Bee cause that matters

The door of the red postbox clanks open, startling the swarm of occupants inside. The colony of bees springs into a flurry of activity, vibrating wings setting off a menacing buzz.

It is a warning for the intruders. But Mr Carl Baptista, 39, and Mr Elric Tan, 31, are not backing off. The bees don't know it, but they are being saved.

The duo are co-founders of Pollen Nation, Singapore's only conservation organisation that champions the bee cause.

"They are definitely pissed off," Mr Baptista remarks, pumping smoke over the nest to help calm the bees before conducting a "bee- vacuation".

The pair had been called to a house in the Holland Road area as bees had set up a hive in an ornamental postbox in the backyard.

Mr Tan, dressed in a white beekeeper suit, readies a modified vacuum cleaner with a plastic bottle attached to it.

With a flick of the switch, the bottle crinkles loudly, the vacuum pulling in several bees at once. In a few minutes, the bottle is full and it is swapped for an empty one.

This process is repeated until most of the bees have been removed and the honeycomb is visible. The honeycomb is cut away whole and packed.

When bees swarm or set up a hive with people nearby, a common response in Singapore would be to call in pest controllers who would spray insecticide on them, wiping out the entire colony.

Mr Baptista and Mr Tan know this all too well.

It was once part of their jobs.

Mr Baptista had been in the pest-control industry for over 15 years and he estimates that the number of hives he has eradicated is "in the hundreds".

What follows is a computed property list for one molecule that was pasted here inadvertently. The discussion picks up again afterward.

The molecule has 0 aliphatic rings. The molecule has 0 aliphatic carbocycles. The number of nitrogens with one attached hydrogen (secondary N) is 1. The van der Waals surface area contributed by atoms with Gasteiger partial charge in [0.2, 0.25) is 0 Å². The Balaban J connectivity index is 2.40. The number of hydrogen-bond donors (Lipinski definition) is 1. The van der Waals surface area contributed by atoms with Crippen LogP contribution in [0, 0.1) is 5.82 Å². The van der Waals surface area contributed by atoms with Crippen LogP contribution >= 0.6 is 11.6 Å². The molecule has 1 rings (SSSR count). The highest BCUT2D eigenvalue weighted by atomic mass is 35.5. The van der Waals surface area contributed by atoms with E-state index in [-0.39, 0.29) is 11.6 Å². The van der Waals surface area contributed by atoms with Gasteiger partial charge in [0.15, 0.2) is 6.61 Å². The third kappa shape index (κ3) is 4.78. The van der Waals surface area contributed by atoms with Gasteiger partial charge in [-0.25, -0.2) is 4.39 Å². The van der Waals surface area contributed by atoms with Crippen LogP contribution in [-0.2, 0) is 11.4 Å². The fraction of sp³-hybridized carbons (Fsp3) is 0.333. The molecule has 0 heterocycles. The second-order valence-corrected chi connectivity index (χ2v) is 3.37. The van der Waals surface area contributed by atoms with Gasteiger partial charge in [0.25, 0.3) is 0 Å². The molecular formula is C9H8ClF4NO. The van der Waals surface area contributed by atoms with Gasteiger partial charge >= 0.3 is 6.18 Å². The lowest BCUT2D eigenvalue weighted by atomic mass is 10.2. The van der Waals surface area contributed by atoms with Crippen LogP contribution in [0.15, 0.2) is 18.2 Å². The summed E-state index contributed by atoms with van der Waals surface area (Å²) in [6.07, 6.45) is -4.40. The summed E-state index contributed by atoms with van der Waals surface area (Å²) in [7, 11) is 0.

Last year, however, he saw an opportunity to set up an organisation that would spread the bee-conservation message instead. He hopes to change people's perception about bees as pests, through workshops and talks at corporations and schools.

He says: "Many times, people kill bees because they are not aware or lack information. My job is to provide that information.

When people become informed, then they have a choice. It is up to them to make that choice for themselves."

To Mr Baptista and Mr Tan, saving bees is not about the honey, but the important role bees play in the environment.

Bee populations have been declining globally, affecting agriculture as bees have long been the world's main insect pollinators.

When bees go in search of pollen and nectar, their hairy bodies trap pollen and carry them from flower to flower, starting reproduction and the production of seeds.

Without pollination, many edible plants would not produce fruits.

The postbox bees have been relocated to Bollywood Veggies, a farm in Kranji, one of several adoption centres that welcome bees. Mr Baptista says: "I think the bees will be happy there."